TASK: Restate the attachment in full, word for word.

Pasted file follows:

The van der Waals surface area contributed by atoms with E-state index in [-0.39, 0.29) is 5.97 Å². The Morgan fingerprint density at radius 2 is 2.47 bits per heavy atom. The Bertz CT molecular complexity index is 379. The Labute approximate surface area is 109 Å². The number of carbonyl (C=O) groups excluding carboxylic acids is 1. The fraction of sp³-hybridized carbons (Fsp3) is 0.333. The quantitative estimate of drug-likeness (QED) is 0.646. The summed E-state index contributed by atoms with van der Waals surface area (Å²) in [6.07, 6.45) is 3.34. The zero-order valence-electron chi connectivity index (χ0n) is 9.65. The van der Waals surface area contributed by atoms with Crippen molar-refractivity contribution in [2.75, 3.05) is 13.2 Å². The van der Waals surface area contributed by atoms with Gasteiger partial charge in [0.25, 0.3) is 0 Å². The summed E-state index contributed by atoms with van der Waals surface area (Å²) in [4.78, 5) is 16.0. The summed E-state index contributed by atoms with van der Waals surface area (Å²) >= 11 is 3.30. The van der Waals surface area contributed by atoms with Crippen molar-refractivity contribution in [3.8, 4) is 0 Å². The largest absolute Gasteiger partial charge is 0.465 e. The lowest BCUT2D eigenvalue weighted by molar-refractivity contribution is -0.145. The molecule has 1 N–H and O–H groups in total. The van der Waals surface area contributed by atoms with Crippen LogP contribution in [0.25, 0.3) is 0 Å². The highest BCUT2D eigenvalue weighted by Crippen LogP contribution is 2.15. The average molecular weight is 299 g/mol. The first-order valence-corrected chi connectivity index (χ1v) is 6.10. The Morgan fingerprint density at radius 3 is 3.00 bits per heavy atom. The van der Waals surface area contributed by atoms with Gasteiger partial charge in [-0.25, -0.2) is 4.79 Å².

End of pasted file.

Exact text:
The van der Waals surface area contributed by atoms with E-state index in [-0.39, 0.29) is 5.97 Å². The Morgan fingerprint density at radius 2 is 2.47 bits per heavy atom. The Bertz CT molecular complexity index is 379. The Labute approximate surface area is 109 Å². The number of carbonyl (C=O) groups excluding carboxylic acids is 1. The fraction of sp³-hybridized carbons (Fsp3) is 0.333. The quantitative estimate of drug-likeness (QED) is 0.646. The summed E-state index contributed by atoms with van der Waals surface area (Å²) in [6.07, 6.45) is 3.34. The zero-order valence-electron chi connectivity index (χ0n) is 9.65. The van der Waals surface area contributed by atoms with Crippen molar-refractivity contribution in [2.75, 3.05) is 13.2 Å². The van der Waals surface area contributed by atoms with Gasteiger partial charge in [0.25, 0.3) is 0 Å². The summed E-state index contributed by atoms with van der Waals surface area (Å²) in [4.78, 5) is 16.0. The summed E-state index contributed by atoms with van der Waals surface area (Å²) >= 11 is 3.30. The van der Waals surface area contributed by atoms with Crippen molar-refractivity contribution in [3.8, 4) is 0 Å². The largest absolute Gasteiger partial charge is 0.465 e. The lowest BCUT2D eigenvalue weighted by molar-refractivity contribution is -0.145. The molecule has 1 N–H and O–H groups in total. The van der Waals surface area contributed by atoms with Crippen LogP contribution in [0.25, 0.3) is 0 Å². The highest BCUT2D eigenvalue weighted by Crippen LogP contribution is 2.15. The average molecular weight is 299 g/mol. The first-order valence-corrected chi connectivity index (χ1v) is 6.10. The Morgan fingerprint density at radius 3 is 3.00 bits per heavy atom. The van der Waals surface area contributed by atoms with Gasteiger partial charge in [-0.25, -0.2) is 4.79 Å².